“This summer has been extremely hot and humid for Vermont,” Ms. Hoehn said. “We had our kids inside more than normal, which we don’t love. When they are outside, because of that humidity, it is uncomfortable.”

Summer camps in the West and Southwest tried to hold steady through bouts of punishing heat. At Heart O’ the Hills, an overnight camp for girls 6 to 16 in Hunt, Texas, warm weather is a longtime concern. Since last month, a heat dome has kept temperatures above 100 degrees in many parts of the state.

“We have a giant cooler – we call it the Monster – where the girls can always access water,” said Cindy Janke, the camp office. “They always take a break between 2 and 4 to get out of the heat. At mealtime, we made them drink two glasses of water instead of one.”

Such precautions are not unknown at the decades-old camp in the Texas Hill Country. But this summer, the counselors are being extra careful.

“We’re higher because of the extreme heat,” Ms. Janke said. “There are more than 100 here. The girls are asked – and the senior staff are constantly checking to make sure – that they have a water bottle wherever they go.”

Camp directors have considerable experience in planning around weather events, said Tom Rosenberg, the president and chief executive of the American Camping Association, accrediting organization for summer camps. “That planning is getting stronger,” he said, “because we’ve been tested in ways we haven’t before.”

And the summer of 2023 taught campers to be resilient and adaptable.

“Part of the camp experience is about learning to take care of yourself,” Mr. Rosenberg said. “Part of that is teaching them how to have fun despite the weather. This generation of kids is growing up knowing that everyone brings a hat, water bottle and sunscreen to camp.”

In Phoenix, the temperature was above 110 degrees for 19 days straight, breaking a record. A two-hour drive away, yay Friendly Pines Campin Prescott, Arizona, the days were slightly cooler – in the upper 90s, topping out at 100.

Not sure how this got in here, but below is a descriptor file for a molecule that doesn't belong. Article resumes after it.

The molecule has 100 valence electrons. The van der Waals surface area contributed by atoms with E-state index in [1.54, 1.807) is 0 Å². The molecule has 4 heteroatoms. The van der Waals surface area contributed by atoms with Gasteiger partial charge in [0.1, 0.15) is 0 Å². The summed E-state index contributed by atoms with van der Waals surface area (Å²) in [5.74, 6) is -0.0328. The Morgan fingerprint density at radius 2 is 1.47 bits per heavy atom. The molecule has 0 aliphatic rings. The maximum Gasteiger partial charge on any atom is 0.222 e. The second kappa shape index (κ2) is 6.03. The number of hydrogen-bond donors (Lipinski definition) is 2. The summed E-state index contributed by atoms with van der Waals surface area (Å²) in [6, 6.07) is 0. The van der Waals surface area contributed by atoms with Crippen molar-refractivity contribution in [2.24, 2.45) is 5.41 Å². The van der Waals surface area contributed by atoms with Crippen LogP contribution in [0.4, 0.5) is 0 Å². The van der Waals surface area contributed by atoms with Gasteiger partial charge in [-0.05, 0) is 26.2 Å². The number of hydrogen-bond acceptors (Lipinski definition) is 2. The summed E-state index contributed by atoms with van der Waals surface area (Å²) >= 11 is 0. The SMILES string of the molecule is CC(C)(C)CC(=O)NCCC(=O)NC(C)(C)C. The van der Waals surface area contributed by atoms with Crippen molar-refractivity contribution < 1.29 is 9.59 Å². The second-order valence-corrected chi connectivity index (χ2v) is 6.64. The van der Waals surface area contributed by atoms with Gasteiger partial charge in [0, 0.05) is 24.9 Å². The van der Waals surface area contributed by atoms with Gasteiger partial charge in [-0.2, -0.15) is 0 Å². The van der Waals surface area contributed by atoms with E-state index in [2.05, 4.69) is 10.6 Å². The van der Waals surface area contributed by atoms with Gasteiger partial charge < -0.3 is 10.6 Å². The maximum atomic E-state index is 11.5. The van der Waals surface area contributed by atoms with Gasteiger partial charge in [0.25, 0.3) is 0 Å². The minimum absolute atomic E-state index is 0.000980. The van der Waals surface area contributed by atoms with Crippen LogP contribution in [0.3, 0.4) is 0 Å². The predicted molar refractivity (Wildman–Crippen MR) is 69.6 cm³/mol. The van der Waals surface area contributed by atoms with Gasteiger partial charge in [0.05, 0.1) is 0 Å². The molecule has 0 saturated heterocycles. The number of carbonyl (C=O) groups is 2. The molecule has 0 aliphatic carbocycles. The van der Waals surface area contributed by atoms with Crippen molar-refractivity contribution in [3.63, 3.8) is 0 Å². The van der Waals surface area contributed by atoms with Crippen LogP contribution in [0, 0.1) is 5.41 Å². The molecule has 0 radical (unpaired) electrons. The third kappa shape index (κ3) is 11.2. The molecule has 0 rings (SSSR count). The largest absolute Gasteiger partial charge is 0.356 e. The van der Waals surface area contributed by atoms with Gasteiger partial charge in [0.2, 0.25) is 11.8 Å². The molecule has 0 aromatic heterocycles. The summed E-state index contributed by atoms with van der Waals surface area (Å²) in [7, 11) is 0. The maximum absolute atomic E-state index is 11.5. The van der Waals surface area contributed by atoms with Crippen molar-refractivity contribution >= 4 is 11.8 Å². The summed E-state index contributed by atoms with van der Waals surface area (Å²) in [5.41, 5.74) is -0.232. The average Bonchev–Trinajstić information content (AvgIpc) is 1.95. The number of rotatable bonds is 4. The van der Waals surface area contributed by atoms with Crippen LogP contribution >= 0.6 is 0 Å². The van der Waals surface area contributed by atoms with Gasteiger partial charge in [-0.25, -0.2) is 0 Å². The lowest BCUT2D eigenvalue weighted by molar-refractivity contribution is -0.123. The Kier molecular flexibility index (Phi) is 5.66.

For the 230 kids in the camp’s current session, those temperatures were a welcome relief, said Sayaka Pierson, Friendly Pines’ business director.

“They’re actually doing great because most of them come from Phoenix,” Ms. Pierson said. “Phoenix is ​​116, 120. They say, ‘This looks great.'”

Heat waves and related natural disasters have also affected campers outside the United States. The BBC reported that on Monday 1,200 children were evacuated from a summer camp in Loutraki, Greece, a seaside town west of Athens, when wildfire flames approached. Two other summer camps in Greece were evacuated due to the fires, which occurred during a period of strong days across southern Europe.

For many children, the weather-related disruptions were a setback. Silas Johnson, 9, was set to attend Camp Squanto this month — the first time he’ll spend a full week there. His mother, Sarah Cowan Johnson, was driving him from Rhode Island to New Hampshire when the storm hit. As they approached the camp, they hit a roadblock and were pushed away by police.

“There was a loud, vocal expression from the back seat,” Ms Cowan Johnson said.

Her son was looking forward to archery, swimming and kayaking, she added. He ended up at home for the week he would have spent at camp.

“He was reading ‘Calvin and Hobbes,'” Ms. Cowan Johnson said. “He did Parkour. He had to think of things to do.”